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Pharmaceutical Filling Needles: How to Reduce Dripping and Solve Other Common Problems

September 4, 2014

A tremendous amount of this blog has focused on how we can optimize a process to get a product to the final filling stage, but little of the information available to consumers today focuses on the specific challenges that can occur during the final fill process. Specifically, we’re referring to the lack of information available about filling needle design. Whether you’re filling a vial or a bottle, each product and application is unique. For many applications, a blunt needle tip will suffice. But for more challenging products, we may need to revisit the needle geometry. This post will highlight some common challenges during filling, needle tip geometries, and the problems they address.

To begin, why is needle tip geometry so important? Let us explain. In final fill applications, our goal is to fill both accurately and quickly. We also want to minimize product loss and ensure final product sterility and viability. In order to achieve these goals, we want to avoid foaming of product in the vial or dripping through the needle. Product characteristics such as density, polarity, and surface tension all greatly impact the ease of filling a product. Other products may not be compatible with steel or may be oxygen sensitive. Selecting the right tip geometry can be as much art as science, so let’s look at a few of these properties and needle tips styles we can use to make our lives easier.

Example of Blunt, Straight-End Tip Filling Needles

Example of Blunt, Straight-End Tip Filling Needles

Let’s start by looking at the most common needle geometry- the blunt, straight-end tip. Blunt needles are the “standard” needle type provided by most machine OEMs. The blunt needle will dispense liquid directly into the bottom of a container. Problems that are likely to occur with blunt tip needles can include dripping, foaming, and wicking- particularly with hydrophobic and low surface tension products.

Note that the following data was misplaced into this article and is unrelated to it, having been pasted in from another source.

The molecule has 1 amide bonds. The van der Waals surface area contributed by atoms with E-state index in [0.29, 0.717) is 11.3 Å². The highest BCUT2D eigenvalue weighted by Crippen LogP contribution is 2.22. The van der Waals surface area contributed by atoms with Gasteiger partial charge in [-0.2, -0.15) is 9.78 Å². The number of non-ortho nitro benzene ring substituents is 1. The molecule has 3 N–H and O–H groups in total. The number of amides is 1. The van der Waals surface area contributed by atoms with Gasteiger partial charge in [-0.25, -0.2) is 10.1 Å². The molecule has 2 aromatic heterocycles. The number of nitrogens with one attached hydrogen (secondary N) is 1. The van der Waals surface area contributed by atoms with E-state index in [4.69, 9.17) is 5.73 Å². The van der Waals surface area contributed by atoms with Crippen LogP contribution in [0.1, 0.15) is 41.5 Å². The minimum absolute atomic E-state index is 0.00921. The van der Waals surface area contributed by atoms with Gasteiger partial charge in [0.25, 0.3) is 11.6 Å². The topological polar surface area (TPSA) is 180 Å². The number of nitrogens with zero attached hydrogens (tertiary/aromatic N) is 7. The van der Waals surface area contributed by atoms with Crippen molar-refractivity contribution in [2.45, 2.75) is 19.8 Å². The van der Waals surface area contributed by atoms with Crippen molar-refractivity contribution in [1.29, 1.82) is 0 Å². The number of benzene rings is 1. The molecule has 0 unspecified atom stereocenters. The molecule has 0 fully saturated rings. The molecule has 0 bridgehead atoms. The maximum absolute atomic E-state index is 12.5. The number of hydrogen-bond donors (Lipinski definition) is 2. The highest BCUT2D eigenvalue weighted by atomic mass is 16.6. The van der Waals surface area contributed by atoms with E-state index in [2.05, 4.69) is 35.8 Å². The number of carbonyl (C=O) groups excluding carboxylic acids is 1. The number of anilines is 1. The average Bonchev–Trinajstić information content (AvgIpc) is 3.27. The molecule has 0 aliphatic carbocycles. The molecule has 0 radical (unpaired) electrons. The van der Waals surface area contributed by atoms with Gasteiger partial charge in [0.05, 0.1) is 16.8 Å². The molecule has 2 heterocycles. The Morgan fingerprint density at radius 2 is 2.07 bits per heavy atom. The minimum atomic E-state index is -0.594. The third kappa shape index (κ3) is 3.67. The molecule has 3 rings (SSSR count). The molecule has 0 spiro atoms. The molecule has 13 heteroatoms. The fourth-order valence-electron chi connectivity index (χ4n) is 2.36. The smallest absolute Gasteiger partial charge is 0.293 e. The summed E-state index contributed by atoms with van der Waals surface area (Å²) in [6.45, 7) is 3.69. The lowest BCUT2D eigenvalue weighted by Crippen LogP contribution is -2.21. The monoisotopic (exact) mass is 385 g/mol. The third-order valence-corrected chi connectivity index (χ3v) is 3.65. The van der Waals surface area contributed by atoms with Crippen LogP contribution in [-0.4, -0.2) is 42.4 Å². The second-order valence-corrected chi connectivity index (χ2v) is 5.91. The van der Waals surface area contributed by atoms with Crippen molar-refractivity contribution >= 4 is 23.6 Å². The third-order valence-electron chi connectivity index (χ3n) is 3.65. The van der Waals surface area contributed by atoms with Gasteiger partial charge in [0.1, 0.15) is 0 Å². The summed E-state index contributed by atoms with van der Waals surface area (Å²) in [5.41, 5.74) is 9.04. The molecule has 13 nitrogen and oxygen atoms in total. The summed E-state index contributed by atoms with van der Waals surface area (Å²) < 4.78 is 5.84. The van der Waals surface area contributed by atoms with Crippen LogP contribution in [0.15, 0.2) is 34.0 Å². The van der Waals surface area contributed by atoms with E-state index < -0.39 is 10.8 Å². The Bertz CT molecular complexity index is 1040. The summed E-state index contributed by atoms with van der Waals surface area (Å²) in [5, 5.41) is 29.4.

One tip geometry we can use to combat this is the basket tip type needle. These are used in applications where foaming and dripping occur, usually because a blunt tip needle can’t support the fluid column (even when the tubing is properly occluded). A basket tip needle has a larger combined surface area for fluid to exit, reducing the flow rate, but better supporting the fluid column. The basket design directs fluid towards the sides of the container, allowing soapy or foamy products to cascade down the sides of the container like a waterfall without foaming or splashing.

Building on this design, a showerhead type needle will also help with foaming, dripping, and high density hydrophobic products. Showerhead needles are especially helpful with larger fill volumes and usually not feasible with smaller needles. Showerhead needles work by directing product flow in as many as six individual streams. In high volume fills, this greatly reduces the fill times of foamy or soapy products, allowing operators to run product pumps at full speed without issue.

While hydrophobic, oil based products tend to run through the needle head, some products will actually adhere or wick to the needle tip. To combat this, Teflon coated or even solid PEEK needles can be used. Teflon is known for being incredibly slick and won’t interact with a hydrophilic solution. An FEP coated needle effectively strips away extra liquid before it can accumulate in the needle head, throwing off fill volumes.

A final filling challenge we’d like to highlight is metal sensitive products. Specifically, halogen based and high salt content products. Halogens are notorious for attacking and destroying even passivated stainless steel. This is a problem for obvious reasons. To combat this, a variety of halogen resistant coatings can be used to product the steel needle stock. By eliminating halogen related corrosion, we maximize needle life and mitigate corrosion associated risk.

To conclude, final fill and finish is often as much of an art as it is a science. While there is plenty of information available about all of the steps leading up to the needle, very little attention has been paid to optimizing the filling needle design itself. If you have questions about your pharmaceutical filling needle, contact a Holland Sales Engineer today.

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